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Requiem for a Woman's Soul by Omar Rivabella; translated by Paul Riviera and Omar Rivabella (Random House: $14.95; 98 pp.)

June 08, 1986|Allen Boyer | Boyer, a former student of Latin-American history, teaches law at the University of Oklahoma. and

Victim for victim, the holocaust that swept across Argentina during the 1970s echoed the Nazi holocaust. What the Argentina terror lacked in scope, it made up in cruelty; the death squads who worked out of Argentina's barracks and police stations had the leisure to indulge every sadistic whim. "Requiem for a Woman's Soul" by Omar Rivabella (an Argentine essayist now relocated to New York City) follows one victim into this hell. The book draws on interviews with women who suffered under political repression. Their stories are shocking, which makes it doubly unfortunate that they have been retold in such a poor novel.

"Requiem" unfolds as a diary within a diary. One morning after Mass, Father Antonio records in his journal, he is handed a cardboard box. Inside are countless scraps of paper, which he gradually pieces together into the prison diary of a young woman named Susana. The diary tells how she was arrested, shackled to a prison cot, tortured, interrogated and raped.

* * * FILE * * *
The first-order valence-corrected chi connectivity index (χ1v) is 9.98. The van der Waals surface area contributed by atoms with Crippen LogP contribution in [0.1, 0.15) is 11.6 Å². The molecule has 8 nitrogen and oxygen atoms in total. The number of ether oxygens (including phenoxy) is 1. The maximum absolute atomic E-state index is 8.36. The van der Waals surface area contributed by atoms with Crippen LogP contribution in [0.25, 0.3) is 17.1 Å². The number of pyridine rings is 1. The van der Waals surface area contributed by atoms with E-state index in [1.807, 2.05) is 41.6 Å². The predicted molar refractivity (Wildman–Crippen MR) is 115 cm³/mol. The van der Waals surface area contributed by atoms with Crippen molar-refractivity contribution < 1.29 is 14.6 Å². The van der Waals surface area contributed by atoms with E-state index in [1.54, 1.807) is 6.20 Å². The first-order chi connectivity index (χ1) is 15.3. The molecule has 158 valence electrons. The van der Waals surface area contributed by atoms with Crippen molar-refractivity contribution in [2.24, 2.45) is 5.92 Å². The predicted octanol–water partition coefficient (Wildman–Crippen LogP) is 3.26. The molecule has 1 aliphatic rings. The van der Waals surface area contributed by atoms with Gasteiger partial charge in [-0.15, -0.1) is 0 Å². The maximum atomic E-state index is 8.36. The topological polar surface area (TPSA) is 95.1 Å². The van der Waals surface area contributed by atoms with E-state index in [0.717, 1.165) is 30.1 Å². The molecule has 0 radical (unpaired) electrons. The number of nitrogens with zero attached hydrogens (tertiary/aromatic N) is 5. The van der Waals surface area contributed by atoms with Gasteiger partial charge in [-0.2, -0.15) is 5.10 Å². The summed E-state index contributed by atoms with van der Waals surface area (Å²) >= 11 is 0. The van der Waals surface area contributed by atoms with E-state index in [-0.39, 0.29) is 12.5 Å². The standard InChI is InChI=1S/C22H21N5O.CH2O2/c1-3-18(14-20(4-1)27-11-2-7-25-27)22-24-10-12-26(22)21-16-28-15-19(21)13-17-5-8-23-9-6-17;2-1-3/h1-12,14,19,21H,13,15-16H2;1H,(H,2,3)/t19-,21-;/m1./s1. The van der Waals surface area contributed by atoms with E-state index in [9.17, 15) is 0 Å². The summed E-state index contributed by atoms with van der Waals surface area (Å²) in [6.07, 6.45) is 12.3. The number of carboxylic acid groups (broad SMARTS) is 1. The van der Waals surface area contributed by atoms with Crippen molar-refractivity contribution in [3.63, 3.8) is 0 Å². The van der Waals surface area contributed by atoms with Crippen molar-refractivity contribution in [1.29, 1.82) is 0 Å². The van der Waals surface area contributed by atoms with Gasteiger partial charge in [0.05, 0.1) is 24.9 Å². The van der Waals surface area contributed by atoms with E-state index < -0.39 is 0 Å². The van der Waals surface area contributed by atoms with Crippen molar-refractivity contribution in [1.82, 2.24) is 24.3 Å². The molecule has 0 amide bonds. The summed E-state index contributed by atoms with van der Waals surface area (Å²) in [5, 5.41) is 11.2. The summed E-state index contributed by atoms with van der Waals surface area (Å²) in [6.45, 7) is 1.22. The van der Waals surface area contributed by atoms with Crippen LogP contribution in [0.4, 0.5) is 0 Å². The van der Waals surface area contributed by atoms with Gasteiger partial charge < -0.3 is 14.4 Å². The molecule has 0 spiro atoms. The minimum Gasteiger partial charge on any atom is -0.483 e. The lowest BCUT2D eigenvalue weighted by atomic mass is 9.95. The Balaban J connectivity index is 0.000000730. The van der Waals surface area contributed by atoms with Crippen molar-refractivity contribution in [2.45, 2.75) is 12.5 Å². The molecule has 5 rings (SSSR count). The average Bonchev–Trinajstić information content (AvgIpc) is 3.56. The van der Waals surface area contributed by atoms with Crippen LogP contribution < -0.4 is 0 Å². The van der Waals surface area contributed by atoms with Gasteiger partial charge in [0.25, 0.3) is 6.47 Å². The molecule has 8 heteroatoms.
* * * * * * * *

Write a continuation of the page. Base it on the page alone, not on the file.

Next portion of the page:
Its underlying facts are harrowing, but "Requiem" reads like bad propaganda. Rivabella's writing is heavy-handed and wooden. ("Today one of the torturers began to amuse himself by shamelessly caressing my body, while delivering a lecture about 'foreign and dangerous ideologies.' ") The diary format is hackneyed. Instead of narrating, he piles on scene after scene of brutality. Except for Father Antonio, who is a stereotype (the troubled priest), the characters are merely names tagged to case histories.

The translation, by Rivabella and Paul Riviera, is flawed. Religious terms are carelessly handled, which is irritating in a book supposedly written by a Catholic priest. Among this book's intended audience, too, the word desaparecidos will be as familiar as gulag or Gestapo . To call the death squads' victims "the disappeared," as the translation persistently does, sounds stilted and sanitized.

For a first-person account of the Argentine holocaust, there is Jacobo Timmerman's "Prisoner Without a Name, Cell Without a Number." Among novels, there is "The Gods, the Little Guys, and the Police," by Humberto Constantini, which conveys the random nature of the carnage, and makes one feel for the inoffensive people caught up in it. "Requiem for a Woman's Soul" is not in their class; a book is not compelling just because it deals with a tragedy. The desaparecidos deserve a better monument.

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